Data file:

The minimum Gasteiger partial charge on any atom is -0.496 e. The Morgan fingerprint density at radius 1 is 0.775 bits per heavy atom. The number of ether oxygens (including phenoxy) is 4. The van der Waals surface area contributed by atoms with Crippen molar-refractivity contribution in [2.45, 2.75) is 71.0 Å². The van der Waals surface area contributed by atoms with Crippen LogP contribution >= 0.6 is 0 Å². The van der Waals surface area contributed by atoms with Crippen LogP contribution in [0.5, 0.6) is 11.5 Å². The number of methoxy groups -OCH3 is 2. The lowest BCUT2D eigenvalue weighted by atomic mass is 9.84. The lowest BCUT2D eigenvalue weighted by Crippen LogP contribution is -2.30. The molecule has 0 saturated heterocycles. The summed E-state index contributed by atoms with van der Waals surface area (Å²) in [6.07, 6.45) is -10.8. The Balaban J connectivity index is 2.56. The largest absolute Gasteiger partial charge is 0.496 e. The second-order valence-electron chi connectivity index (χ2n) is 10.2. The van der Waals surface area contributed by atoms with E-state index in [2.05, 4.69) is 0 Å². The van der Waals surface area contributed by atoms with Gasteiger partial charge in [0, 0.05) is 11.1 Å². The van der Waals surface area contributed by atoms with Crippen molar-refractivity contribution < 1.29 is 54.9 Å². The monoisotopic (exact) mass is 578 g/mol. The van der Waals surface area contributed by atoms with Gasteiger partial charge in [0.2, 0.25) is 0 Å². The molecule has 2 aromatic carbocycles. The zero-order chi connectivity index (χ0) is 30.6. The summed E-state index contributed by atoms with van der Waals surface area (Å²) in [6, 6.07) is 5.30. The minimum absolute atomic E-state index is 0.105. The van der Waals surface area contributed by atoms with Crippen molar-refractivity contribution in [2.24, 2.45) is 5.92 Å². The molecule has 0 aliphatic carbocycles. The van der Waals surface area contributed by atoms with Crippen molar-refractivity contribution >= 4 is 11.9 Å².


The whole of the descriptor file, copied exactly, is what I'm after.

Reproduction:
The minimum Gasteiger partial charge on any atom is -0.496 e. The Morgan fingerprint density at radius 1 is 0.775 bits per heavy atom. The number of ether oxygens (including phenoxy) is 4. The van der Waals surface area contributed by atoms with Crippen molar-refractivity contribution in [2.45, 2.75) is 71.0 Å². The van der Waals surface area contributed by atoms with Crippen LogP contribution >= 0.6 is 0 Å². The van der Waals surface area contributed by atoms with Crippen LogP contribution in [0.5, 0.6) is 11.5 Å². The number of methoxy groups -OCH3 is 2. The lowest BCUT2D eigenvalue weighted by atomic mass is 9.84. The lowest BCUT2D eigenvalue weighted by Crippen LogP contribution is -2.30. The molecule has 0 saturated heterocycles. The summed E-state index contributed by atoms with van der Waals surface area (Å²) in [6.07, 6.45) is -10.8. The Balaban J connectivity index is 2.56. The largest absolute Gasteiger partial charge is 0.496 e. The second-order valence-electron chi connectivity index (χ2n) is 10.2. The van der Waals surface area contributed by atoms with E-state index in [2.05, 4.69) is 0 Å². The van der Waals surface area contributed by atoms with Gasteiger partial charge in [0, 0.05) is 11.1 Å². The van der Waals surface area contributed by atoms with Crippen molar-refractivity contribution < 1.29 is 54.9 Å². The monoisotopic (exact) mass is 578 g/mol. The van der Waals surface area contributed by atoms with Gasteiger partial charge in [0.2, 0.25) is 0 Å². The molecule has 2 aromatic carbocycles. The zero-order chi connectivity index (χ0) is 30.6. The summed E-state index contributed by atoms with van der Waals surface area (Å²) in [6, 6.07) is 5.30. The minimum absolute atomic E-state index is 0.105. The van der Waals surface area contributed by atoms with Crippen molar-refractivity contribution in [2.24, 2.45) is 5.92 Å². The molecule has 0 aliphatic carbocycles. The van der Waals surface area contributed by atoms with Crippen molar-refractivity contribution >= 4 is 11.9 Å².